Newswise — The biggest impacts on the sea life in Swansea Bay, Wales, come from waves and tides rather than human activity, a wide-ranging new study - encompassing over 170 species of fish and other sea life such as crabs, squid and starfish - has revealed.
Combining data on species, human impacts, and wave and tide patterns, the study, by a Swansea University team, provides the most comprehensive picture to date of the factors that drive change in Swansea Bay. It will give planners a better understanding of the Bay and of the potential impacts of new developments on its ecosystem.
With its two urban centres in Swansea and Port Talbot, Swansea Bay is home to around 290,000 people and is a centre for industry, including a large steelworks and two ports. It has the second highest tidal range in the world, as Atlantic tides are funnelled into the narrowing Bristol Channel and then spread across the shallow bay.
For scientists studying what's happening to the environment, highly-urbanised coastal areas like Swansea Bay present a problem. There are so many different natural and human influences on the environment that it can be difficult to disentangle them, or to work out which are the most significant.
Yet without this knowledge of the full picture, planners and environmental managers cannot make the best decisions about ecological impact.
This is where the new research comes in. The Swansea team, which included a biologists and engineers, gathered data on species, human impacts and wave and tide patterns and fed it into a statistical model. This meant they could then assess the significance of different factors.
They found that:
- The waves and tides had a bigger impact on the Bay than human activity
- Waves and tides accounted for over half of all the variation in species that was observed
- Different species were affected by different factors, and to varying degrees - for example, dredge spoil disposals had the biggest impact on fish, whereas marine life was not affected by wastewater discharge.
The impetus for this study came from the tidal lagoon project, which revealed that there were gaps in our understanding of Swansea Bay, a highly-used, urbanised coastal ecosystem. So the Swansea University team, who had been working on separate studies, joined forces to produce this new research as part of SEACAMS, an EU-funded initiative focusing on marine renewable energy.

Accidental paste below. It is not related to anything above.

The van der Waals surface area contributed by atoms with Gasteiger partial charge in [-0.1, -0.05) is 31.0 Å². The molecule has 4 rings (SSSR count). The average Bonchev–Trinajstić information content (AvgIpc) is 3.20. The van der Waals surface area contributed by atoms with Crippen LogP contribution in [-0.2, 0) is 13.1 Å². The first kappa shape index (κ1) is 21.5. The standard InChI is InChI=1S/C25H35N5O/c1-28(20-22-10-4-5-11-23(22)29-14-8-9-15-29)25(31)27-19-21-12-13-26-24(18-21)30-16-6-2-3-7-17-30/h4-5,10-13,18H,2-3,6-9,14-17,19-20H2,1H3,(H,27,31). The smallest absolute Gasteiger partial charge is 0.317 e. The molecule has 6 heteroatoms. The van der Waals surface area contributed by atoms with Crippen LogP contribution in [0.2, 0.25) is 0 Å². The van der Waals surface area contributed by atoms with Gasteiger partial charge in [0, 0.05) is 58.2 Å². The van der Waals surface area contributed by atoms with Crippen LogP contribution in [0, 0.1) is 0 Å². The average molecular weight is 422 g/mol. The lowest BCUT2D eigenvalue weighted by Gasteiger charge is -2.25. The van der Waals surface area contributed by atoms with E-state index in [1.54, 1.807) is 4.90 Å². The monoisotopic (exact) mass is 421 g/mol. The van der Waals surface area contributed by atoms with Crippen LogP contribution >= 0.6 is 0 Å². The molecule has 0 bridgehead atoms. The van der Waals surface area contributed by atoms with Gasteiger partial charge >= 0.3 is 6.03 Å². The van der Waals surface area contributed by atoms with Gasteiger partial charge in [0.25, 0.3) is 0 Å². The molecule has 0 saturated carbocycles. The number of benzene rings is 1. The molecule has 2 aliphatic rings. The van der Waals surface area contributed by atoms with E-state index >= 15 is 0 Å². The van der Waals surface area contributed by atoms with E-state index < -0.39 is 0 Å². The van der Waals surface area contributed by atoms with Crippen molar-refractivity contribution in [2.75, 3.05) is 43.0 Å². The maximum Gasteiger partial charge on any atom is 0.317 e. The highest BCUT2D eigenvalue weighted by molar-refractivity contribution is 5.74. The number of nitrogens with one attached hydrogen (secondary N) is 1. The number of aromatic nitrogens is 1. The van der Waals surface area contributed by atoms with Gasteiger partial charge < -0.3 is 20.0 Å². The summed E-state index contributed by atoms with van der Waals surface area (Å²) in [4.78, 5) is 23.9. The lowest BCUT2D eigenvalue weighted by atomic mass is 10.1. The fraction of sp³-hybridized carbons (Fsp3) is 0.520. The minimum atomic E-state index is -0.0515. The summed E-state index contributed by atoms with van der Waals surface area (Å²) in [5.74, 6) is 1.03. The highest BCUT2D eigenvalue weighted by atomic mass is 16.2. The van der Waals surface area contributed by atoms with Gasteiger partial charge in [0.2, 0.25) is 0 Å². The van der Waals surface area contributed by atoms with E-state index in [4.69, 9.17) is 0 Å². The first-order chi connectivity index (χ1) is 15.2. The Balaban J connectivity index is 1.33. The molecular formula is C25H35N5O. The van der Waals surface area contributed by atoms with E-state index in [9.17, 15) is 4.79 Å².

Dr Ruth Callaway of the College of Science at Swansea University, who led the work, said:
"It may be a surprise given that it is a highly-urbanised area, but the biggest impact on the ecology of Swansea Bay are the waves and tides. Our research shows that these natural factors shape the marine life more than human activity, such as wastewater discharge and discarding dredged material.
However, Swansea Bay remains a complex ecosystem that has been changed dramatically over the past centuries, and we need as full a picture as possible of impacts on it. That's what our research findings will help to provide."
Dr Callaway underlined how the scope of the research allowed them to build a comprehensive picture:
"What is new about this research is that we used a combination of computer models and empirical field data: we examined the wave environment and tidal currents and measured various natural and human factors.
We also studied a wide range of species. Often judgement about ecological quality and environmental impact is based on a sub-set of coastal fauna, for example the biodiversity of small animals living inside the seafloor sediments. In contrast, our investigation also included fauna living on top of the seafloor, revealing significant differences between the different groups."
Dr Iain Fairley, of Swansea University College of Engineering, who modelled the wave environment of the Bay, said:
"The high correlation between both hydrodynamic models of this study and each of the surveyed faunal communities confirmed that good quality three-dimensional environmental models can be useful tools in understanding the distribution of marine life. They are important tools to support ecosystem management, particularly in areas with complex, highly variable hydrodynamic patterns."
Dr Jose Horrillo-Caraballo, also of the College of Engineering, added:
"In the paper we discuss the balance between the hydrodynamic regime and anthropogenic factors in shaping the biota. We touch on the question of resistance of an ecosystem to change, but also differentiate between the current and historical situation."
The research was published in "Science of the Total Environment".